Training Class

Given the economic malaise in Hong Kong over the last couple of years, it is not surprising that many people have accumulated large amounts of personal debt.  This has given rise to a new occupation --- the debt collector who is employed by a collection agency.  The business model was borrowed from the Japanese yakuza, but the locals have introduced some extra flavors.  The following is a loose translation of an article in Next weekly magazine by an undercover reporter:

Recently, a company known as Collection King advertised in the major newspapers that they were hiring Collection Supervisors, with training provided for successful applicants.  I called up the listed telephone number and I was given an office address on Nathan Road near the Prince Edward subway stop.  I went there and I found a 800-sq foot hall with rows of folding chairs for applicants.  I got an application form and filled out my particulars.  Then a Mr. Song who said that he was the Director brought me into his office, pulled down the window blinds and told me in a tough tone:  "Look!  There are all sorts of fucking people in our business.  Academic credentials don't mean shit.  The most important thing is how street-smart you are."

Then he asked me if I was 'clean.'  When I told him that I did not understand his question, he gave it to me straight: "Punk, do you owe anyone money?  Do you have a gang boss that you pledge fealty?  Are you in the triad?  It is best if you are not.  You should not think that only gangsters get into this business.  It is more important to have a clean record."

Then he got into the main subject about his personal experience in collecting debts.  He said that his company specializes in collecting bad debts from mahjong losses, illegal soccer gambling and personal debts.  "Out of every ten debtors, ten of them are liars.  It does not matter what they say.  If you can't reach them by telephone, you talk to their families.  The older the person on the telephone, the easier it will be.  Never threaten them the first time, just be polite and gentle, but at the same time apply pressure politely.  You have to let them know that you will be taking additional steps very soon."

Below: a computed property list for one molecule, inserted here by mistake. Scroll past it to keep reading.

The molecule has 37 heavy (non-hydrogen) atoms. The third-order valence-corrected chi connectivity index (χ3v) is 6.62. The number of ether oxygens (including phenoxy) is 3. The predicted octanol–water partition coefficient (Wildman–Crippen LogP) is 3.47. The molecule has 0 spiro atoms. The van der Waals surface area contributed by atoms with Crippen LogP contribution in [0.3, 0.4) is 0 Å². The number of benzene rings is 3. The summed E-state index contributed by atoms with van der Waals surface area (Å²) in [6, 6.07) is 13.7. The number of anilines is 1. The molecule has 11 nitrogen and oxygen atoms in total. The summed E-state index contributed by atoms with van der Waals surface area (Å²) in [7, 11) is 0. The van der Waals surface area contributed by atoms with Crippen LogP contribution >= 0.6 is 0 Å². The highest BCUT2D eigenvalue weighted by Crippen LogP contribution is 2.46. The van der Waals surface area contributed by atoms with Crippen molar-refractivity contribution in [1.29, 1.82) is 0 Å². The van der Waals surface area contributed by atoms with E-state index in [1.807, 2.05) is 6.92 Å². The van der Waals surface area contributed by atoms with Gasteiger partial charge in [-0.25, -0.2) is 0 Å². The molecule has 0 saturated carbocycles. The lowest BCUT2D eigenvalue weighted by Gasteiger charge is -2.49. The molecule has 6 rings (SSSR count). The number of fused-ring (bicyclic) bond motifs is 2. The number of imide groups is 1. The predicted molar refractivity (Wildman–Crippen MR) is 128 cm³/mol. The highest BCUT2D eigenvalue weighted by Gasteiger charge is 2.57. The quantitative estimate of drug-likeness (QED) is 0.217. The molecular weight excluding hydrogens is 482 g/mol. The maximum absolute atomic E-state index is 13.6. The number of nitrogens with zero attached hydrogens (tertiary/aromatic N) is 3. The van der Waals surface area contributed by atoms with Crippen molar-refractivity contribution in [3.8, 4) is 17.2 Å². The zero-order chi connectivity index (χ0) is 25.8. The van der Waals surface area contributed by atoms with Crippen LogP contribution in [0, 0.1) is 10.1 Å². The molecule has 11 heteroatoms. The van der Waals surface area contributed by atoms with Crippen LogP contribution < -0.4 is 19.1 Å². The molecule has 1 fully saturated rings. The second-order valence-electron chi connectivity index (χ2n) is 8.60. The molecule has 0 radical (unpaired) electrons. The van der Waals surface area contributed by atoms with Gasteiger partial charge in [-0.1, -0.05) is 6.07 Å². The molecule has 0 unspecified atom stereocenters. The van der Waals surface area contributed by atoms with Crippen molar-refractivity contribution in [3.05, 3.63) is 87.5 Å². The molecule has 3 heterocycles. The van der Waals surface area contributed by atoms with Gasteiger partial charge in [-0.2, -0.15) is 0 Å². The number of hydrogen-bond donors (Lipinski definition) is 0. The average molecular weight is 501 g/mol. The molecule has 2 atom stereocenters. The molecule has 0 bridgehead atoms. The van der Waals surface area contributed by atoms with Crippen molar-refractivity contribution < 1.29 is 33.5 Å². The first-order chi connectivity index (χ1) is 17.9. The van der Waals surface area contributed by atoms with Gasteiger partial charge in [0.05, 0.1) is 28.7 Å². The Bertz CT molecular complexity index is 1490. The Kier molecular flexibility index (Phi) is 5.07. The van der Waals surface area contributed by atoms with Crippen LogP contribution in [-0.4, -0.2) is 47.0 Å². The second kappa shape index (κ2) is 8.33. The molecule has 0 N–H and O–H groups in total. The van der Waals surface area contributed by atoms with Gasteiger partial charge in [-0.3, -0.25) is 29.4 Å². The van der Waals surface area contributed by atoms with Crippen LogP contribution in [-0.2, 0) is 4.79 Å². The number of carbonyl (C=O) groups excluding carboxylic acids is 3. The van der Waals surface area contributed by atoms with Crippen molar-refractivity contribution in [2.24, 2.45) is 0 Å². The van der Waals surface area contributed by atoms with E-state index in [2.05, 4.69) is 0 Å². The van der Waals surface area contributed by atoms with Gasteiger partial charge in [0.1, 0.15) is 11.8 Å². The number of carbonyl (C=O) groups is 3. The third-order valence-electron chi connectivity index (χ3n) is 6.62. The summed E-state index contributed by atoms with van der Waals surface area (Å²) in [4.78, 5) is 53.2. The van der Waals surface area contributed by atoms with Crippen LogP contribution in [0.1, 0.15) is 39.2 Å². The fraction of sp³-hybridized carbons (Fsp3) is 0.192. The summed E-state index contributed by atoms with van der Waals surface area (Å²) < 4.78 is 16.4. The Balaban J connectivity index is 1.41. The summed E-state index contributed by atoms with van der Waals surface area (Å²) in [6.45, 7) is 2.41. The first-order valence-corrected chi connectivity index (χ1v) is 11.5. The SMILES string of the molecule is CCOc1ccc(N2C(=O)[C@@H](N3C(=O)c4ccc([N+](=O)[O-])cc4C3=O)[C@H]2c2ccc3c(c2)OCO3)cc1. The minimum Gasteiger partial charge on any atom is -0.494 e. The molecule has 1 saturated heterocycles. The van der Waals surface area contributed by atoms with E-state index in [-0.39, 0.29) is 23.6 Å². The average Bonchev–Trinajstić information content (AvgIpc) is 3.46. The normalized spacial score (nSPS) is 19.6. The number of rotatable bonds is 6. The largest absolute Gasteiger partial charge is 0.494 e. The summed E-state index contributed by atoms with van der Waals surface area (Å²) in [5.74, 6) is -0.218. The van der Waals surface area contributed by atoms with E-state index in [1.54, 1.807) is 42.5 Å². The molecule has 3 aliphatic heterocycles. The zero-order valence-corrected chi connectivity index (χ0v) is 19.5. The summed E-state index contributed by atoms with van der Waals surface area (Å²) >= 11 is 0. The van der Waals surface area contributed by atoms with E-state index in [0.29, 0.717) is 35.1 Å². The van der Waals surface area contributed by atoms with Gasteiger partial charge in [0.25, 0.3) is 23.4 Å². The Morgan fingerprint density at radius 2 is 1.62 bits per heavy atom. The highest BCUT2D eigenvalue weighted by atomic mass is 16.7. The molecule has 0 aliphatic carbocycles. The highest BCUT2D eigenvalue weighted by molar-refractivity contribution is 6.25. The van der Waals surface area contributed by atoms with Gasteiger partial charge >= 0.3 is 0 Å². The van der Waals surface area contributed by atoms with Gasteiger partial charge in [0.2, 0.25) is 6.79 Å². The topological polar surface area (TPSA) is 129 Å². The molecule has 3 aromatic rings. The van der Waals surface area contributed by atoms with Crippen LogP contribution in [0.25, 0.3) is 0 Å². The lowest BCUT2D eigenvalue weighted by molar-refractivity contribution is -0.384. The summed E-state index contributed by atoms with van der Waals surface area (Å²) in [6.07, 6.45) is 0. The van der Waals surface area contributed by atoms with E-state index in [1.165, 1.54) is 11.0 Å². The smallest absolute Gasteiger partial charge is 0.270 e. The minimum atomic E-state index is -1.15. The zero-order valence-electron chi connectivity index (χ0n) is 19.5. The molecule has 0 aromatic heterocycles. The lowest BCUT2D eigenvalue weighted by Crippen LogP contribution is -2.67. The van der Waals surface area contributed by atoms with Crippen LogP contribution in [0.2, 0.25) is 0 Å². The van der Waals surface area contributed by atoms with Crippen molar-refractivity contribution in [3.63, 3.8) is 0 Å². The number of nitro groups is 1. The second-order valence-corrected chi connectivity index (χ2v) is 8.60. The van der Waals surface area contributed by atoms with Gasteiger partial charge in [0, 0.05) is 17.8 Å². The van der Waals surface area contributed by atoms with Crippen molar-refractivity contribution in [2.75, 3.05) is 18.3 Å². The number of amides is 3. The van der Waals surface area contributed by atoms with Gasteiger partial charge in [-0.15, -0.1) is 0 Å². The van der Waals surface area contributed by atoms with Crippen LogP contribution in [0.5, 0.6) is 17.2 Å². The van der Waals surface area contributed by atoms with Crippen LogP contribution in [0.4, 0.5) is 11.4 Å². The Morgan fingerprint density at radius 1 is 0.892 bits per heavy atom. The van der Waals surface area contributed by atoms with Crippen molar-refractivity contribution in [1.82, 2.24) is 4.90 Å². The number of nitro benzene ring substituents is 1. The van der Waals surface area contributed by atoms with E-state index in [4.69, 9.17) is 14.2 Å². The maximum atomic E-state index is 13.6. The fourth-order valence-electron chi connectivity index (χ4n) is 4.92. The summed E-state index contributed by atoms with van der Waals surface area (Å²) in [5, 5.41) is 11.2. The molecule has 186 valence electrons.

After explaining how to make telephone calls, he told me about the personal visits.  "Out of every ten debtors that you visit at home, ten of them will not be at home.  If you are certain that someone is there except that they won't open the door, you just have to let your supervisor know.  He will call the police and tell them that there is a suicide at that address.  When the cops come, they'll break down the door.  So you have just escalated.  Oh, by the way, you should also let the neighbors know what is going on there."

Our reporter was obviously quite astonished.  Then Mr. Song told the reporter that today's training session was over and to come back next week for more.  At the next training session, the Collection Supervisor Brother Kang came in with a large number of files and began to explain the Art of the Magical Flute: "All of these debtors have stopped using their telephones for some time.  But we have the telephone numbers of their friends and relatives.  It is alright if our target is not there.  Just make sure that you call every 15 minutes to annoy them.  If they don't say anything or they tell you to stop bothering them, you should say, 'Please ask him (her) to think about this carefully.  If the money is not paid back, we are going to take further steps.'  You should never describe those steps over the telephone because they may be recording the conversation."

Other than the Magic Flute, there are also the Three Precious Tools of Collecting Debt.  Brother Kang said that further actions will be necessary to persuade the diehard deadbeats.  He said that all debt collectors carry a tool box that contains kerosene, red paint and metal chain.  "Since they are so hard to find, it is necessary to leave a sign that you have been there.  Since you are bringing these types of items, you should know what to do with them, you know what I mean?"

After saying all that, Brother Kang handed two yellow files to the reporter with information about some debtors.  He then declared the training to be complete and then the reporter can begin to work by visiting these people in person.  The base salary would be US$300 per month, with a 9% commission on all collected amounts.  Our reporter told him that the job was not suitable, and declined the offer. 

Here is what the laws say:

These debt collection agencies thrive because they get to keep 60% of the amount collected with only 40% going to the lender.  It is a strange fact that there are a number of these collection agencies but they all have the same symbolic modes of operation (e.g. if you see a chained gate or splashed red paint on the wall or a pile of shit, you know immediately what the deal is).